Author ORCID Identifier

Date Available


Year of Publication


Degree Name

Master of Science in Biomedical Engineering

Document Type

Master's Thesis




Biomedical Engineering

First Advisor

Dr. Abhijit Patwardhan


Approximately a third of the population worldwide is chronically infected by the parasite Toxoplasma gondii. During chronic infection the parasite resides within tissue cysts as the poorly understood bradyzoite form. Observation of these bradyzoites via microscopic imaging within tissue cyst purified from infected mouse brains has shown metabolic activity with heterogeneous replication potential. With fluorescence microscopy imaging targeting the parasite’s actively respiring mitochondria, the parasite’s metabolic state can be further investigated as the morphology of mitochondria can be associated with specific physiologic states. However, manually classifying mitochondrial morphologies from these images can be tedious and prone to error as the bradyzoites within cysts can number into thousands. Towards this end, computer based tools were developed to facilitate and automate the identification and classification of the parasite’s mitochondrial morphologies to aid the study of bradyzoite biology. The developed image processing based program assists the manual classification of mitochondrial morphologies by trained operators while collecting features and statistics from the manual classification of shapes. The manual classifications, obtained from a subset of images was used as the gold standard to train a multivariate logistic regression algorithm. Results from the machine learning based automatic classification, trained on a total of 1,138 discrete mitochondrial objects from 5 images of individual cysts, and tested on 5 different images of individual cysts showed that from a total of 927 discrete mitochondrial objects that were identified, an average overall accuracy of 82% was obtained in predicting the mitochondrial morphology as belonging to one of the five predefined classes of Blobs, Tadpoles, Donuts, Arcs, or Other. The Lasso morphology, typically associated with actively growing parasites was not observed with significant frequency. The majority of detected objects, 55%, of the objects from the 5 images used in the training set were identified as belonging to the Blob morphology which is presumptively associated with low bradyzoite metabolic activity. There was a lower incidence of Tadpole and Arc morphologies which are associated with more active parasites. The performance of the trained machine learning algorithm resulted in a high degree of confidence in the prediction of Blobs with an average F score of 0.91 and Arcs with an average F score of 0.73 which added together make up a majority of morphological classes present in most bradyzoites, 85% of the objects detected in the training set. These results indicate that the developed approach can advance the investigation of bradyzoite biology by allowing for a higher throughput of images analyzed and thus potentially assist in the evaluation of the efficacy of potential drug treatments.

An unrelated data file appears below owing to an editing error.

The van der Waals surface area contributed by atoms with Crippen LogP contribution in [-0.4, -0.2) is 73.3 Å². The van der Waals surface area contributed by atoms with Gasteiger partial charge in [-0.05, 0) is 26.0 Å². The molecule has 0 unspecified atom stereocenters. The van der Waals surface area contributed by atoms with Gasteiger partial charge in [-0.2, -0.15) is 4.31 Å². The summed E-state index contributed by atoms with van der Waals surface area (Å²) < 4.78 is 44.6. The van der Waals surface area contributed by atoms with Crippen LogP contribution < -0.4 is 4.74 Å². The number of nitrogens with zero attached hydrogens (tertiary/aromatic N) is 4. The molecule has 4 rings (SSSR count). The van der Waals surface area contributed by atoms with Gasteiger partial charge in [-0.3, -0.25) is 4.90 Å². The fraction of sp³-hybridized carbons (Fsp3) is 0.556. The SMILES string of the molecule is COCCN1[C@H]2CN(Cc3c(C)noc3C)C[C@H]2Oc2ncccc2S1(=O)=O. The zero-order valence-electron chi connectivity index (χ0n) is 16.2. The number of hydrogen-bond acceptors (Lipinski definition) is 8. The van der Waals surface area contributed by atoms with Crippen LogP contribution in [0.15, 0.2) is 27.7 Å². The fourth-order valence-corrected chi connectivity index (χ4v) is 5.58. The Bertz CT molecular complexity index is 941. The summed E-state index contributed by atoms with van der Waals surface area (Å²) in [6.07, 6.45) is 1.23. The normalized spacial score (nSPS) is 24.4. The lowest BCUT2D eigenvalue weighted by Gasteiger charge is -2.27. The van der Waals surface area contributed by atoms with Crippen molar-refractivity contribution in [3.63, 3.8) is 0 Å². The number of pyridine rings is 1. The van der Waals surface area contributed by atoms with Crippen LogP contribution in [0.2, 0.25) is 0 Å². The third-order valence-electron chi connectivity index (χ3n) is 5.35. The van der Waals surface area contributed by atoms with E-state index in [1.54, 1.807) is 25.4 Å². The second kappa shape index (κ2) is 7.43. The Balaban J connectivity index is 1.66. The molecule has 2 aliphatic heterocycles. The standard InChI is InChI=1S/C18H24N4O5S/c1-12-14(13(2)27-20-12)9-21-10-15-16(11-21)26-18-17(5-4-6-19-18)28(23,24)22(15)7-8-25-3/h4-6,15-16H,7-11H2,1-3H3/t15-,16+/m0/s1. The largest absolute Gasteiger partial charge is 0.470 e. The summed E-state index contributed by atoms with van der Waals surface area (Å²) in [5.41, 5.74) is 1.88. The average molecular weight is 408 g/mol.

Digital Object Identifier (DOI)

Funding Information

This study was supported by the National Institutes of Health grant (no.: R01AI145335) from 2019 to 2021.